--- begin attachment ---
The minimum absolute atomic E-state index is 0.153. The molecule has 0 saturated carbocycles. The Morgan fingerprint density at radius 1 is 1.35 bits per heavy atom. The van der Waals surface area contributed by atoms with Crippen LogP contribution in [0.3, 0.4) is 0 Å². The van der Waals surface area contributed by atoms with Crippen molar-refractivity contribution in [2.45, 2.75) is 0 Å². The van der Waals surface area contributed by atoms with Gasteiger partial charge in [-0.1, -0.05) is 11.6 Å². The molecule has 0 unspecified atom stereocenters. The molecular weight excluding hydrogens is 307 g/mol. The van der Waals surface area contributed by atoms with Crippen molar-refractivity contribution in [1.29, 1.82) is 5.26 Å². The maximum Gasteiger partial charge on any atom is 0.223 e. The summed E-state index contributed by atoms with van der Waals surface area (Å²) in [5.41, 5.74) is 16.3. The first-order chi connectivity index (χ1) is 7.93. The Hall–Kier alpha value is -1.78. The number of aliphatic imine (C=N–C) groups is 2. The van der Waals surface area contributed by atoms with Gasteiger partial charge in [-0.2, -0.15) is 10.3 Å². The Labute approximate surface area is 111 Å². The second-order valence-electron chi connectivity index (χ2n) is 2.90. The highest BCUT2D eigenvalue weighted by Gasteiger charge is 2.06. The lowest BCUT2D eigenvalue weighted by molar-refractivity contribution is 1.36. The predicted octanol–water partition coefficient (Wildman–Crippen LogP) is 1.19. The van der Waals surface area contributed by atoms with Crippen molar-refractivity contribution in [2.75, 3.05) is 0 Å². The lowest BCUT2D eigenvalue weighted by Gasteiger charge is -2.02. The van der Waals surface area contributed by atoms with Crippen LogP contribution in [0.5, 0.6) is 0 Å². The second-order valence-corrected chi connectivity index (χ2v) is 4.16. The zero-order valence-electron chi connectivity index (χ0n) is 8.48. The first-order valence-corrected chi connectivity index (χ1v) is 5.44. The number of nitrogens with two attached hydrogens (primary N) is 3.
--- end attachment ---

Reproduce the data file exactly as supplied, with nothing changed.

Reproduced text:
The minimum absolute atomic E-state index is 0.153. The molecule has 0 saturated carbocycles. The Morgan fingerprint density at radius 1 is 1.35 bits per heavy atom. The van der Waals surface area contributed by atoms with Crippen LogP contribution in [0.3, 0.4) is 0 Å². The van der Waals surface area contributed by atoms with Crippen molar-refractivity contribution in [2.45, 2.75) is 0 Å². The van der Waals surface area contributed by atoms with Gasteiger partial charge in [-0.1, -0.05) is 11.6 Å². The molecule has 0 unspecified atom stereocenters. The molecular weight excluding hydrogens is 307 g/mol. The van der Waals surface area contributed by atoms with Crippen molar-refractivity contribution in [1.29, 1.82) is 5.26 Å². The maximum Gasteiger partial charge on any atom is 0.223 e. The summed E-state index contributed by atoms with van der Waals surface area (Å²) in [5.41, 5.74) is 16.3. The first-order chi connectivity index (χ1) is 7.93. The Hall–Kier alpha value is -1.78. The number of aliphatic imine (C=N–C) groups is 2. The van der Waals surface area contributed by atoms with Gasteiger partial charge in [-0.2, -0.15) is 10.3 Å². The Labute approximate surface area is 111 Å². The second-order valence-electron chi connectivity index (χ2n) is 2.90. The highest BCUT2D eigenvalue weighted by Gasteiger charge is 2.06. The lowest BCUT2D eigenvalue weighted by molar-refractivity contribution is 1.36. The predicted octanol–water partition coefficient (Wildman–Crippen LogP) is 1.19. The van der Waals surface area contributed by atoms with Crippen molar-refractivity contribution in [2.75, 3.05) is 0 Å². The lowest BCUT2D eigenvalue weighted by Gasteiger charge is -2.02. The van der Waals surface area contributed by atoms with Crippen LogP contribution in [0.5, 0.6) is 0 Å². The second-order valence-corrected chi connectivity index (χ2v) is 4.16. The zero-order valence-electron chi connectivity index (χ0n) is 8.48. The first-order valence-corrected chi connectivity index (χ1v) is 5.44. The number of nitrogens with two attached hydrogens (primary N) is 3.